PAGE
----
UMass Amherst and Georgia Tech researchers 3D print first high-performance nanostructured alloy that’s both ultrastrong and ductile


Researchers from UMass Amherst and Georgia Tech have 3D printed a two-phase, nanostructured high-entropy alloy that has superior strength and ductility than other modern composite materials.

Wen Chen, assistant professor of mechanical and industrial engineering at UMass Amherst, stands in front of 3D-printed high-entropy alloy components (heat fan and eight lattice, left) and a cross-sectional electron backslide differential inversion pole image map. Randomly oriented nanolamella microstructure (right).

A team of researchers at the University of Massachusetts Amherst and the Georgia Institute of Technology has 3D printed a two-phase nanostructured high-entropy alloy that has superior strength and ductility to other modern composites. They lead high performing entities in aerospace, pharmaceuticals, energy and transportation. The research, led by Wen Chen, an assistant professor of mechanical and industrial engineering at UMass, and Ting Zhu, a professor of mechanical engineering at Georgia Tech, was published in the journal August. Nature.

In the last 15 years, high entropy composites (HEAs) have become very popular as a new material science. Consisting of five or more elements in nearly equal proportions, they provide the ability to create a wide variety of unique combinations for alloy design. Traditional alloys such as brass, carbon steel, stainless steel, and bronze contain a primary element combined with one or more trace elements.

Additive manufacturing, also known as 3D printing, has recently emerged as a powerful material development approach. Laser-based 3D printing can produce large temperatures and high cooling rates that are not easily achievable by conventional means. However, “the potential to exploit the combined benefits of additive manufacturing and HEAs to discover new properties has yet to be explored,” Zhou says.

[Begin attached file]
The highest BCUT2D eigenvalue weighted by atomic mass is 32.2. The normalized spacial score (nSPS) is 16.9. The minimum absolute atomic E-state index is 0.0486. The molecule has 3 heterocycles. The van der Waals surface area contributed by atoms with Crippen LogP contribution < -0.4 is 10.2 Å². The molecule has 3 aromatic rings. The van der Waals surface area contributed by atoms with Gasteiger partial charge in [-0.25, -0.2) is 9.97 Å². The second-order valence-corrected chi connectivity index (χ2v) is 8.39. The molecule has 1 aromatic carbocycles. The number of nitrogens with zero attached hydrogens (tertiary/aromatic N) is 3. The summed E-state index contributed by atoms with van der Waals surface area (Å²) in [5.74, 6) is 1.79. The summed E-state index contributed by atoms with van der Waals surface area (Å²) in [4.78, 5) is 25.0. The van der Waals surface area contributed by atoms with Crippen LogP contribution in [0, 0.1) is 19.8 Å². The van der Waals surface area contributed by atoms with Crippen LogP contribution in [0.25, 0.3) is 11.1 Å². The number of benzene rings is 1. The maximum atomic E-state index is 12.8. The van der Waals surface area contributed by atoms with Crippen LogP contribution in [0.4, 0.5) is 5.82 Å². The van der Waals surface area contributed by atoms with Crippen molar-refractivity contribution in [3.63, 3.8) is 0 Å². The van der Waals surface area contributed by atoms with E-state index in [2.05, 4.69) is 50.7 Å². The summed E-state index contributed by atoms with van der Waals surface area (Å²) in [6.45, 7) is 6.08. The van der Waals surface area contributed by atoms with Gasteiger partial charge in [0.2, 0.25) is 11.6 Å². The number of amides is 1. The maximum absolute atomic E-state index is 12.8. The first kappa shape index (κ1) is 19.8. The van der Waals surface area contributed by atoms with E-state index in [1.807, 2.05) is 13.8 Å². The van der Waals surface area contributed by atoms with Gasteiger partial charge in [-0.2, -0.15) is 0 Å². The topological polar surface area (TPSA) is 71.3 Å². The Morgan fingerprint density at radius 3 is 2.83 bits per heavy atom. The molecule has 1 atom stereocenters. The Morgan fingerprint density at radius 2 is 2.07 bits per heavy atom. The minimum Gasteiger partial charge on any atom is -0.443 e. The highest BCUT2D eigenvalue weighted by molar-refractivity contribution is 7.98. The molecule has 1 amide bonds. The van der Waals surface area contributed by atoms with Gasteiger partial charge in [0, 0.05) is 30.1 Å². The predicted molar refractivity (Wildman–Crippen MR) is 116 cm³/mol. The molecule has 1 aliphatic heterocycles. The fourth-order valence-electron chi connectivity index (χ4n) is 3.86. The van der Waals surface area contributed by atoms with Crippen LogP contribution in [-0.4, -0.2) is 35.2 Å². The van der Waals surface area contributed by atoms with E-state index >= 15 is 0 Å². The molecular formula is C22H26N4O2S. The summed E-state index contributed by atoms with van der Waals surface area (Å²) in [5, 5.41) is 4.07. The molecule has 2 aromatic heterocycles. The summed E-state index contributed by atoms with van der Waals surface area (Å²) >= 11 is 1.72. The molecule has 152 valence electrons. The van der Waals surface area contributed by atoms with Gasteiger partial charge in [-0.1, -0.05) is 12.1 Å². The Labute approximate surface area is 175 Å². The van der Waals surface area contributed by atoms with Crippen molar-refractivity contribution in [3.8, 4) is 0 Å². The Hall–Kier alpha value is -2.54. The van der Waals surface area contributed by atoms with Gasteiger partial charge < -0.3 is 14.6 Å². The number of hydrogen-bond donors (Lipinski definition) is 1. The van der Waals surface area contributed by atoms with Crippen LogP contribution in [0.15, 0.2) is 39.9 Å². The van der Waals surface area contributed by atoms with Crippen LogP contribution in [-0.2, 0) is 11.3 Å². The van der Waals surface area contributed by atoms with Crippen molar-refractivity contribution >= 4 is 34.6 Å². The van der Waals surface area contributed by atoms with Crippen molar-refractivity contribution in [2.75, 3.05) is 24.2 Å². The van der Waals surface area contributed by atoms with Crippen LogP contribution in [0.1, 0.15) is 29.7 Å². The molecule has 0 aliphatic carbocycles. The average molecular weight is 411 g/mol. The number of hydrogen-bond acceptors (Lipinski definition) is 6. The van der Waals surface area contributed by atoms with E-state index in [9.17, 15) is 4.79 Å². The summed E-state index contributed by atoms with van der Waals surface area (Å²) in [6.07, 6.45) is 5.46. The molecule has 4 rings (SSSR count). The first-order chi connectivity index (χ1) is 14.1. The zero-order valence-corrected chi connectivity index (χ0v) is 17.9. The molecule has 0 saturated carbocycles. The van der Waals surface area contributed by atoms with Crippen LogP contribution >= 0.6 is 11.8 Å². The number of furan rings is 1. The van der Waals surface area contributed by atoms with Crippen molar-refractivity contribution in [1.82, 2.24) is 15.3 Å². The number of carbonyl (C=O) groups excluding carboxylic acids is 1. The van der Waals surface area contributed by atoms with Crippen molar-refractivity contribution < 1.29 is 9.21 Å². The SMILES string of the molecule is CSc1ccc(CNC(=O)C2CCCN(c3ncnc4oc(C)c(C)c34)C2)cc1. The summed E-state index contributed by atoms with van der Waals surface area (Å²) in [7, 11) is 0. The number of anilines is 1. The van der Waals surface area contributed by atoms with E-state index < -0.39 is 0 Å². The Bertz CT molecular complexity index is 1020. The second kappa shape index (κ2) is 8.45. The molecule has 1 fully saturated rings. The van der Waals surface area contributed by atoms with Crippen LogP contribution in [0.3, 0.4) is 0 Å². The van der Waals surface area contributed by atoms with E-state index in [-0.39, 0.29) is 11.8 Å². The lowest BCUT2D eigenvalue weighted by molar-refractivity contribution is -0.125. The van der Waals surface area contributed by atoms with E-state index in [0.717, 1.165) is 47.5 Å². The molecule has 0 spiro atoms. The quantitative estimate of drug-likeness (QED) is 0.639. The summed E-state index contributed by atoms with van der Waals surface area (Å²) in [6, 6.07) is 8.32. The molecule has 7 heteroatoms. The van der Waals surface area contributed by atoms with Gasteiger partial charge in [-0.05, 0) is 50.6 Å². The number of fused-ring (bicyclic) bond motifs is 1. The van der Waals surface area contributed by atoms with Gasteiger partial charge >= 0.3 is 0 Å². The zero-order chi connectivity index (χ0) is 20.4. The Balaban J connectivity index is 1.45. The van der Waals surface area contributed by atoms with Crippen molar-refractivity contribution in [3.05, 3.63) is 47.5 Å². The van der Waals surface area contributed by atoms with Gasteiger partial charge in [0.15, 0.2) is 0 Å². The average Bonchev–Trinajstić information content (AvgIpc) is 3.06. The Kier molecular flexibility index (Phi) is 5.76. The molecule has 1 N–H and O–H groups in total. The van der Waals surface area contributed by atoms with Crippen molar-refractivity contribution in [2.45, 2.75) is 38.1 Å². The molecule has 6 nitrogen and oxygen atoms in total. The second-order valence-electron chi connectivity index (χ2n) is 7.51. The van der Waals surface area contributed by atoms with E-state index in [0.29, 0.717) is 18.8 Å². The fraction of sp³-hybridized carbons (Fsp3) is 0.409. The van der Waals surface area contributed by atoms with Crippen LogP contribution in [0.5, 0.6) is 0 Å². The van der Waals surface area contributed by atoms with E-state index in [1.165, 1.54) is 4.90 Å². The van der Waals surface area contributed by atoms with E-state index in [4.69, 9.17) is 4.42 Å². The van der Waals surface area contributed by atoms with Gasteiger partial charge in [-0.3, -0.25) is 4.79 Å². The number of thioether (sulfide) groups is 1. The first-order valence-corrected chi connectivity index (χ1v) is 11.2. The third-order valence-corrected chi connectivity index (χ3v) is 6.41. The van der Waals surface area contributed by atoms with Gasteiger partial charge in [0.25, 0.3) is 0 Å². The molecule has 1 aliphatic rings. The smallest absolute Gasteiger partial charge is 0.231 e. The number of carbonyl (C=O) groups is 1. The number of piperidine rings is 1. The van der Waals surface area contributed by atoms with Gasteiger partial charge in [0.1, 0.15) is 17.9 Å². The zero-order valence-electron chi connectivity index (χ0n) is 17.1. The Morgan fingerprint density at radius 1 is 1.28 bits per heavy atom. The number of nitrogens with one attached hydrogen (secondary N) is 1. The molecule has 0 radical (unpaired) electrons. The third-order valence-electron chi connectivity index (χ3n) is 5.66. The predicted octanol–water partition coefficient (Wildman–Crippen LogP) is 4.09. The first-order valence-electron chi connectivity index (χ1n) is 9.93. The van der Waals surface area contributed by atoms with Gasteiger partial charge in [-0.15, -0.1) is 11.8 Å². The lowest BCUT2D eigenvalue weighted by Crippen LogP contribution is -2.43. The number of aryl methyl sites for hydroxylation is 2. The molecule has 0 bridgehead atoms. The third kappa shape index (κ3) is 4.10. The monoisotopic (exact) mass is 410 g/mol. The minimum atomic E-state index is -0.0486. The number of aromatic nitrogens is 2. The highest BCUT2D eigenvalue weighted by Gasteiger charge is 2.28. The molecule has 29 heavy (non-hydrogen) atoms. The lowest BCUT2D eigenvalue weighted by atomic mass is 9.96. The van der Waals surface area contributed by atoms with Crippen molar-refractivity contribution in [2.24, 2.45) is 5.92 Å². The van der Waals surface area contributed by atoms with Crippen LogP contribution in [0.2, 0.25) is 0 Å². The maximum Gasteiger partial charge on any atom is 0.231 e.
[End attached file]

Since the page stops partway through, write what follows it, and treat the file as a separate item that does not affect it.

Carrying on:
Chen and his team at the Multimaterials and Manufacturing Laboratory combined HEA with the latest 3D printing technique to develop new materials, laser powder bed composite (called laser powder bed composite), which has been created in an unprecedented manner. Because the process allows materials to melt and solidify faster than traditional metalworking, “you get a very different microstructure that’s out of scale,” says Chen. This microstructure resembles a network and is made up of alternating layers called face-centered cubic (FCC) and body-centered cubic (BCC) nanolamellar structures. Hierarchical nanostructured HEA enables cooperative degradation of the two phases.

“This unusual micro-atomic arrangement results in extremely high strength and an improved tube, which is unusual because usually solid materials are brittle,” Chen says. Compared to conventional cast iron, he says, “We’ve almost tripled our strength, and not only have we not lost flexibility, but we’ve increased it at the same time.” “The combination of strength and ductility is key for many applications. Our findings are original and exciting for materials science and engineering alike.”

“The ability to produce strong and ductile HEAs means that these 3D printed materials are more robust in resisting applied deformations, resulting in a lightweight structural design for improved mechanical efficiency and energy efficiency,” says Ji Ren, Chen’s Ph.D. student and first author of the paper.

Zhu’s team at Georgia Tech led the computational modeling for the research. He developed computational models of two-phase crystal plasticity to understand the mechanical roles played by both FCC and BCC nanolamellas and how they work together to give the material increased strength and stiffness.

“Our simulation results show the remarkable high-strength but high-toughness responses of BCC nanolamellae, which are key to achieving superior strength-ductility composites. This mechanical understanding provides an important basis for tailoring 3D printed HEAs with unique mechanical properties, Zhu says.

In addition, 3D printing provides a powerful tool for making geometrically complex and custom parts. In the future, the use of 3D printing technology and the wide alloy design space of HEAs will open up vast possibilities for the direct production of end-use components for biomedical and aerospace applications.

Additional research partners on the paper include Texas A&M University, University of California Los Angeles, Rice University, and Oak Ridge and Lawrence Livermore National Laboratories.



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